Whales: cultural traditions vs conservative concerns

Japan’s withdrawal from the International Whaling Commission must be seen in the light of our own environmental decisions

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Source: Wikimedia Commons

On 26 December 2018, Japan confirmed its decision to resume commercial whaling, limiting the ‘commercial’ process to Japan’s territorial waters. This comes after its withdrawal from the International Whaling Commission, an international body which aims to “provide for the proper conservation of whale stocks and thus make possible the orderly development of the whaling industry”.The result has been international condemnation.

Japan joined the Commission in 1951, but the possibility of its withdrawal has loomed on the horizon for a while. In 1982, they opposed an international moratorium to allow whale stocks to recover, and were subsequently exempted from a proposal for a moratorium on all commercial whaling. Their disregard of the Southern Ocean Whale Sanctuary’s boundaries – which ban all types of commercial whaling in 50 million square kilometres of Ocean surrounding Antarctica – followed this, as they continued to hunt under the pretence of allegedly conducting ‘scientific’ research.

Unsurprisingly, the move has prompted extensive backlash; Michael Gove tweeted that he was ‘extremely disappointed’ with the Japanese government’s decision, and Sam Annesley, Executive Director at Greenpeace Japan, criticised the government’s decision to announce its withdrawal at the end of the year, ‘away from the spotlight of international media’, but that ‘the world sees this for what it is’.

Why, then, have Japan decided to go ahead with such an internationally unpopular decision? Culture, it would seem. Chief cabinet secretary Yoshihide Suga has said that the decision would allow fishermen to ‘pass our country’s rich whaling culture onto the next generation’. Shinrato Sato, the owner of a Japanese izakaya restaurant, similarly mused on Japan’s cultural connection with whaling when speaking to CNN, claiming that eating whale meat is an important part of the country’s ‘precious culinary culture’, which goes back some 4,000 years.

This raises the question as to where the line between being sympathetic to certain cultural traditions and protecting our environment ought to be drawn. In this case, it seems pretty clear that conservation concerns should reign supreme: despite doubts that Japan’s decision will make a substantial difference to whale populations, that the cultural tradition seems to be on its way out anyway arguably makes the move, and any loss of life it will bring about, unnecessary. An opinion poll in the liberal Asahi Shimbunnewspaper found that 48% of respondents had not eaten whale meat ‘in a long time’, compared to 37% who said they didn’t eat it at all. Given that many whale species remain threatened, it is a risk that is, quite frankly, not worth taking.

This does not mean that conservationists should never make concessions to those communities that depend on certain animals, plants or landscapes to sustain a long-standing cultural tradition. But in the war between culture and conservation, the former should only win out when scientists can guarantee that the practise can take place sustainably.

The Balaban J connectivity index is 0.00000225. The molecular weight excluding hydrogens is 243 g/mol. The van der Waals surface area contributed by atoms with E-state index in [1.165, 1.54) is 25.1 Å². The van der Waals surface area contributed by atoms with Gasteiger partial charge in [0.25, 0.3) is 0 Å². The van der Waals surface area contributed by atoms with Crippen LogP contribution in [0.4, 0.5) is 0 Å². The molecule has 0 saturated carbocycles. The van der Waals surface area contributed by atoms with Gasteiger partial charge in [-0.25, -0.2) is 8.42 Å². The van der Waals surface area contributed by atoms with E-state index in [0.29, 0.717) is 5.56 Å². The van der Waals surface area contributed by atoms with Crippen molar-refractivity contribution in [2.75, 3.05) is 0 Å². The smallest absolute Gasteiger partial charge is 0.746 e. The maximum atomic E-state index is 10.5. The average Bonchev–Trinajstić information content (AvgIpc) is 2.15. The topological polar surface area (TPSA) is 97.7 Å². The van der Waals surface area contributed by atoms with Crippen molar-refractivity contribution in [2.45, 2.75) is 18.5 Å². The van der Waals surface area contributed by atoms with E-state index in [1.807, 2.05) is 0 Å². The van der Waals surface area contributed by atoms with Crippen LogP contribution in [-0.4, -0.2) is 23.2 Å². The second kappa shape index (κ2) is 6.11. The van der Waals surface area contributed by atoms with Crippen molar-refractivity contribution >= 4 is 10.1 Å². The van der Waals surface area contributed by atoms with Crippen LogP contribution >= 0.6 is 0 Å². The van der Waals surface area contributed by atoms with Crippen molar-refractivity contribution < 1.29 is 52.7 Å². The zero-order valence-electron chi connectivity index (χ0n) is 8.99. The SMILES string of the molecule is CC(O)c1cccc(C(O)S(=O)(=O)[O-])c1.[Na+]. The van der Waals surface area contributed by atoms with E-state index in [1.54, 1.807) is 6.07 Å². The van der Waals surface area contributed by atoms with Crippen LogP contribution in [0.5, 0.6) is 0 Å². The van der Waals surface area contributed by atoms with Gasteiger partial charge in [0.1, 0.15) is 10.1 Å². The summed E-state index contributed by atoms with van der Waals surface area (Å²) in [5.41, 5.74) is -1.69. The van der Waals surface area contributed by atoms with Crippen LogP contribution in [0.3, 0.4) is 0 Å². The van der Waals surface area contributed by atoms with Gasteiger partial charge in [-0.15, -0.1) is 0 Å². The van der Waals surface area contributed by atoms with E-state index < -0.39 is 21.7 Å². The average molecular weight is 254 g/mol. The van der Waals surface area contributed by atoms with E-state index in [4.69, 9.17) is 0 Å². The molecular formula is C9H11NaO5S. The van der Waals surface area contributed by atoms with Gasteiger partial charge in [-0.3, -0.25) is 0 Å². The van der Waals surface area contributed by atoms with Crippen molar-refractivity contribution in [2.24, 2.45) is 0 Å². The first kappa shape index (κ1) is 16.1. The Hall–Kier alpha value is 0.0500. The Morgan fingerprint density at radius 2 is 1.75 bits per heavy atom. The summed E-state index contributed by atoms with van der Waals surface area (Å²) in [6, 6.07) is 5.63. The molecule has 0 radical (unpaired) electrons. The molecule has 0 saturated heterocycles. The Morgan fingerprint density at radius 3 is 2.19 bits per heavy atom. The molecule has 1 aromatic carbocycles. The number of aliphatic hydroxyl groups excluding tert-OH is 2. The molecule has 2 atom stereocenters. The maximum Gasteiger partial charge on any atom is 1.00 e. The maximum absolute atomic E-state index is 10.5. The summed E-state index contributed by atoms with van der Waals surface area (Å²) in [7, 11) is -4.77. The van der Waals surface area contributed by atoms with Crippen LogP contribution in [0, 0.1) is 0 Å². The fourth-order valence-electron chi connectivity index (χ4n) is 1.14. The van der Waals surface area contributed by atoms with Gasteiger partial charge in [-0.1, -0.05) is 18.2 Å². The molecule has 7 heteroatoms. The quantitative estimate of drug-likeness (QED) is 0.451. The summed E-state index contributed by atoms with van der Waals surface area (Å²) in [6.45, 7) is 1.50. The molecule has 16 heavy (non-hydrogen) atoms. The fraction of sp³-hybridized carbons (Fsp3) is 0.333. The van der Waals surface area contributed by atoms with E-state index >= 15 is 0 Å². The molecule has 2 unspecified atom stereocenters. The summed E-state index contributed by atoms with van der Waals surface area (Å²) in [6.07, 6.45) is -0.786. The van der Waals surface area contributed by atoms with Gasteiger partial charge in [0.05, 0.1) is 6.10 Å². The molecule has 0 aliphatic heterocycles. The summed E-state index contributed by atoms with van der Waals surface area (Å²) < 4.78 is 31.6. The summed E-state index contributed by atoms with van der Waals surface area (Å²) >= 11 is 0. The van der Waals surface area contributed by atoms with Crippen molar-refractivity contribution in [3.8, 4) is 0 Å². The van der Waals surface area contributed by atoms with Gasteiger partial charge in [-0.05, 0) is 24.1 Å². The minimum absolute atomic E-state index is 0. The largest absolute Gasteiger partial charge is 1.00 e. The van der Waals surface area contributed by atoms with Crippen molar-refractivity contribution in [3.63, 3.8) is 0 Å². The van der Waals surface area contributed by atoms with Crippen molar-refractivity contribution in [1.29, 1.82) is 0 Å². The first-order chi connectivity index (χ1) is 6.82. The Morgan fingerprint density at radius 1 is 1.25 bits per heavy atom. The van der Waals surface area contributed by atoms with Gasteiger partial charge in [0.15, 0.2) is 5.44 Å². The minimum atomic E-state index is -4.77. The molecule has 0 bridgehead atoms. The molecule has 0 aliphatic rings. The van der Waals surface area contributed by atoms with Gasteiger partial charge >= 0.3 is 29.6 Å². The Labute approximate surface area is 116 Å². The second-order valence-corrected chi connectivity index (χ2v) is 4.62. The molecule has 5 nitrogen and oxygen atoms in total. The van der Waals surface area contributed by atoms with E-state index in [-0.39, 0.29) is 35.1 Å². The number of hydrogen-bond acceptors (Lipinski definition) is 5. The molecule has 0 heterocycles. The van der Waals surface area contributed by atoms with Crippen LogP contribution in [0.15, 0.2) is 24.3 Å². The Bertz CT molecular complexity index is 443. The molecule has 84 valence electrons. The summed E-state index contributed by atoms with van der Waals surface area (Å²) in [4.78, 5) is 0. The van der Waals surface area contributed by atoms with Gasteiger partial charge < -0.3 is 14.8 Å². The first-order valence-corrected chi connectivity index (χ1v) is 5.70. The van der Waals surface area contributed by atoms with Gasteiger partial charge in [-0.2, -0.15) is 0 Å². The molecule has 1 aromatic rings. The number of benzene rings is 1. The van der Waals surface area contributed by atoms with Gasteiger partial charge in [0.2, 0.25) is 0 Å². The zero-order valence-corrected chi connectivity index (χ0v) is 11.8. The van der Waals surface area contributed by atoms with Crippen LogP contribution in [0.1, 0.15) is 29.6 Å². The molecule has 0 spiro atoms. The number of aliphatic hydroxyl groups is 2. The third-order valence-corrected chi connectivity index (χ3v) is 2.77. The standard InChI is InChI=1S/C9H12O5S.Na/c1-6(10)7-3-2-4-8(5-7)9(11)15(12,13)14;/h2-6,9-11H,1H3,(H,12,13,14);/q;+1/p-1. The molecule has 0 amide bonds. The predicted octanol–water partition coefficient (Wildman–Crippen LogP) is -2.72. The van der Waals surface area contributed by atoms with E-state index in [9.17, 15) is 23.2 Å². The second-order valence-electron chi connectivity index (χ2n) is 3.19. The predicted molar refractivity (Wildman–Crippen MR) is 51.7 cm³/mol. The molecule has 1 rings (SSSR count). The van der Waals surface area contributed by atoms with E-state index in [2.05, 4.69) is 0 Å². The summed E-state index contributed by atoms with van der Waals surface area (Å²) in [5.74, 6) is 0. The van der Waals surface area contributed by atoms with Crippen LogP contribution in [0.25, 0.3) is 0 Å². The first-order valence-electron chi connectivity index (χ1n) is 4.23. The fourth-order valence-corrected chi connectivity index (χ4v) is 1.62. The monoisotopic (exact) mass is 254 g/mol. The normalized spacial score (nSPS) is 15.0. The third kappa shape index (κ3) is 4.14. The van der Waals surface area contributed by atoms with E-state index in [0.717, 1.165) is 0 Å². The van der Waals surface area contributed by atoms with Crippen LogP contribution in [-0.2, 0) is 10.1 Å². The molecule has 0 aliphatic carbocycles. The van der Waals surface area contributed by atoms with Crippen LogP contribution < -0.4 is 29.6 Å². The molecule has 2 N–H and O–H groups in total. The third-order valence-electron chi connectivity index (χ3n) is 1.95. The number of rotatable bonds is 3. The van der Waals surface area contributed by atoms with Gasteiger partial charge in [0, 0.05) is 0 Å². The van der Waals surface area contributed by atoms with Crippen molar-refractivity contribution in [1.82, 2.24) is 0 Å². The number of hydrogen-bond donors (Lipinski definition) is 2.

It is the way in which we attempt to implement this concept that is of the greatest importance if we are to move towards better international co-operation. Supporters of whale meat consumption often accuse western critics of ‘cultural imperialism’. We are certainly right to condemn Japan’s decision to restart commercial whale hunting on environmental grounds – but we can only avoid such accusations if we reflect on our owncultural choices concerning food.

Whilst the animals we most commonly eat in the West are not endangered species, we must not pretend that our decision to farm them does not do a great deal of environmental damage that endangers other species as a side effect. Texas University’s Professor Raj Patel notes that industrial agriculture is ‘absolutely responsible for driving deforestation’, making it ‘responsible for species loss’. Likewise, a study conducted by WWF in 2017 found that the UK food supply alone is directly linked to the extinction of an estimated 33 species ‘at home and abroad’.

Japan does contribute to such damage, of course – but according to the Organisation for Economic Co-operation and Development’s research conducted in 2017, Japan eats 78.7 lbs of meat per capita, compared to America’s 198.51 lbs, and the European Union’s 142.90 lbs. Can we really admonish Japan’s decision without being hypocritical, then?

Ultimately, however, co-operation, not culpability-contests and finger-wagging, lies at the heart of successful conservation. Japan’s move should incite protests, but it should equally incite a moment of reflection for conservationists as well as everyday citizens in the West, who ought to utilise well-publicised decisions like this one to encourage wider discussions to take place about our own cultural traditions surrounding food and the environmental impacts these are having as well. Every nation must be proactive in finding a sustainable balance between culture and conservation if we expect other countries to truly, and enduringly, co-operate with one another. This will surely be the key to both cultural and ecological preservation in the long run.

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